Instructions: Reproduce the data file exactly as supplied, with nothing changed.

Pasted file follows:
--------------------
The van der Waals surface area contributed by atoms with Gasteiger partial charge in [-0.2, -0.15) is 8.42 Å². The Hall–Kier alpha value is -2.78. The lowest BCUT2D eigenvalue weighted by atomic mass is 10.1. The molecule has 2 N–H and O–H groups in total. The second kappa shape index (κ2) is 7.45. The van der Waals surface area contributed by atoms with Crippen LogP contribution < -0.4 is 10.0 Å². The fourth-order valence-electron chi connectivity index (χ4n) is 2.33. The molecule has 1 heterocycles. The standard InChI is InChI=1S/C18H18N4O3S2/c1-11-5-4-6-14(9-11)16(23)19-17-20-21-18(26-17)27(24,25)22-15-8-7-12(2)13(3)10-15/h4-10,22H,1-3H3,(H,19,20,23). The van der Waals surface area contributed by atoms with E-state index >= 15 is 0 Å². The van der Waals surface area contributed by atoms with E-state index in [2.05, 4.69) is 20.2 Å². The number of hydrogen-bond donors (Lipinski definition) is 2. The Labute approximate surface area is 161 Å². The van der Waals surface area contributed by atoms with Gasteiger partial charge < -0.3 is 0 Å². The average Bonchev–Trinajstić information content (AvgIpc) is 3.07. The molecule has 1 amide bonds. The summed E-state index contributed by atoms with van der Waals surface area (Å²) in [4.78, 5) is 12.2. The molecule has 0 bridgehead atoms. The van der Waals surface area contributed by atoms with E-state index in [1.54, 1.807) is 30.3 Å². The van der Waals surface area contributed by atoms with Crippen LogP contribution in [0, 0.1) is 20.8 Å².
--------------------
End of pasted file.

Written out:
The van der Waals surface area contributed by atoms with Gasteiger partial charge in [-0.2, -0.15) is 8.42 Å². The Hall–Kier alpha value is -2.78. The lowest BCUT2D eigenvalue weighted by atomic mass is 10.1. The molecule has 2 N–H and O–H groups in total. The second kappa shape index (κ2) is 7.45. The van der Waals surface area contributed by atoms with Crippen LogP contribution < -0.4 is 10.0 Å². The fourth-order valence-electron chi connectivity index (χ4n) is 2.33. The molecule has 1 heterocycles. The standard InChI is InChI=1S/C18H18N4O3S2/c1-11-5-4-6-14(9-11)16(23)19-17-20-21-18(26-17)27(24,25)22-15-8-7-12(2)13(3)10-15/h4-10,22H,1-3H3,(H,19,20,23). The van der Waals surface area contributed by atoms with E-state index >= 15 is 0 Å². The van der Waals surface area contributed by atoms with E-state index in [2.05, 4.69) is 20.2 Å². The number of hydrogen-bond donors (Lipinski definition) is 2. The Labute approximate surface area is 161 Å². The van der Waals surface area contributed by atoms with Gasteiger partial charge < -0.3 is 0 Å². The average Bonchev–Trinajstić information content (AvgIpc) is 3.07. The molecule has 1 amide bonds. The summed E-state index contributed by atoms with van der Waals surface area (Å²) in [4.78, 5) is 12.2. The molecule has 0 bridgehead atoms. The van der Waals surface area contributed by atoms with E-state index in [1.54, 1.807) is 30.3 Å². The van der Waals surface area contributed by atoms with Crippen LogP contribution in [0, 0.1) is 20.8 Å².